Confessions of a Grieving Mama

October 17

Confessions of a Grieving Mama

• I don’t know what to do without her. The past three years of my life have been all about her. Trying to conceive, getting pregnant, trying to stay pregnant, early labor, early delivery – all these things were all about her. Rory. My Rory. She was my life before she was even born.

• There are still days when I simply don’t care that I don’t know what to do. I don’t want to think about it. I don’t want to care about it. I don’t want to look ahead to tomorrow, to next week, to next year, when I can barely make it through the minutes of today.

• I am okay with how I am grieving. I am a person of intense emotions. Feeling things in extreme measures is not new for me. I need to feel. I don’t want to be drugged to make the emotions more manageable, the days more bearable. Yes, many times life is unbearable. But that’s the way it should be. That is the correct response. Rory is gone. For now, I need to be allowed to feel despair whenever I want to.

• Sometimes I am afraid to smile. I’m afraid to laugh or appear to have a good time. I don’t want anyone to think I’m ok with Rory being gone. I am not ok. I will never be ok. I will simply adjust and live for the day when I see her again.

• I am not on speaking terms with God. Maybe it’s because I’m angry. Maybe it’s because I’m just so sad. Or maybe it’s because I just don’t know what to say. I know it won’t last forever. It’s not that I feel disconnected, because I do somehow still feel Him. I know people are praying for me, standing in the gap and lifting me up. One day I will find my way back to prayer. I will learn to trust again. But I am not going to stand here and pretend I am unshaken. Hope has been murdered, faith has been tortured and happiness has been exiled. This is a season in my life. This is a darkness I have to walk through. I’m not going to bound through and pretend everything is fine to make other people more comfortable. I am grieving my way.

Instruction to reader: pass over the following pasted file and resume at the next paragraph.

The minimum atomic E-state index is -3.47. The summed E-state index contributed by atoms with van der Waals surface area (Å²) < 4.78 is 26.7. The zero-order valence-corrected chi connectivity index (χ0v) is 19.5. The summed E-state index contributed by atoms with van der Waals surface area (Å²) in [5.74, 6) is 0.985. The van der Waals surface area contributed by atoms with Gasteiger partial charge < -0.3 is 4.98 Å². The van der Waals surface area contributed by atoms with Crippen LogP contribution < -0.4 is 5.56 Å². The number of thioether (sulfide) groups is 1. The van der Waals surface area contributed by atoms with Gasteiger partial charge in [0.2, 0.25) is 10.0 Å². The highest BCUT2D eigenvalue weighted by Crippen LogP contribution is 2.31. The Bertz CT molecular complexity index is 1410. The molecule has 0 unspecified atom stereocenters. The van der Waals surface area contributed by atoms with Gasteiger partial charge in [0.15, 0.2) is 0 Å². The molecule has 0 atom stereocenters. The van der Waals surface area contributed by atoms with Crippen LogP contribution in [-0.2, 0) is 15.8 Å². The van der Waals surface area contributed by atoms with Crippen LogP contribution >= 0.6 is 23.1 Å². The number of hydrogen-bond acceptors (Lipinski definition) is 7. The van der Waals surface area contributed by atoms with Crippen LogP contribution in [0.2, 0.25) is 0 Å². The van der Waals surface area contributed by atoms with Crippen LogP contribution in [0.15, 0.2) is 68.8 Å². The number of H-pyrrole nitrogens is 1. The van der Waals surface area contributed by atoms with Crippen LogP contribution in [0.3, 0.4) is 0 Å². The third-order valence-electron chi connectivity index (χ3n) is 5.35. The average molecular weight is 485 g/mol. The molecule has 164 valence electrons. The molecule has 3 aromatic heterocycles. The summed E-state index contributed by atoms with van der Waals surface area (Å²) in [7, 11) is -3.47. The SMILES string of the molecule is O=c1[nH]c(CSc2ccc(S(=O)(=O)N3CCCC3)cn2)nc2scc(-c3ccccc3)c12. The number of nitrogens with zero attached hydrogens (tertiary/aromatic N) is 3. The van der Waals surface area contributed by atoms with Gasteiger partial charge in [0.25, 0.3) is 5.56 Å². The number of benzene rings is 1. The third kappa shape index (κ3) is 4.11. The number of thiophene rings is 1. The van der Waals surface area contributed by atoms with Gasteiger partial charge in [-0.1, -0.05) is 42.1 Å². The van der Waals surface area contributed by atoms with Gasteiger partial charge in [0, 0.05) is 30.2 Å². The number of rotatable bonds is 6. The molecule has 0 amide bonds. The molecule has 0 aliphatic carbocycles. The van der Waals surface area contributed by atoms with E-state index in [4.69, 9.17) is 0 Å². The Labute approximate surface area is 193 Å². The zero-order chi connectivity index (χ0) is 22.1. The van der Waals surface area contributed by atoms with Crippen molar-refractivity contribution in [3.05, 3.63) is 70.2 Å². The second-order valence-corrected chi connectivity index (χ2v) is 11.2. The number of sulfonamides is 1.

• I don’t feel the need to have a plan. A job, a career, a hobby, a time-killer – I am not ready to move on. I am beginning to feel ready to take baby steps. I’m writing this. I’m thinking about my over-due assignments. I went to a birthday party. I’m getting out of bed every day. I’m eating. I’m showering. I’m talking. I’m cleaning. For right now, that’s enough.

• Moving on. Moving forward. Just thinking about that kills me. As much as I know Rory is no longer here, thinking and planning for the future makes me feel like I am leaving her behind. No, it’s not true and no, it’s not logical, but it is how I feel. And I am entitled to that.

• I don’t want anyone to ever forget about Rory. She is so important to me. She has changed my life forever. She made me a mama. I will always be Rory’s mommy. She is a part of me.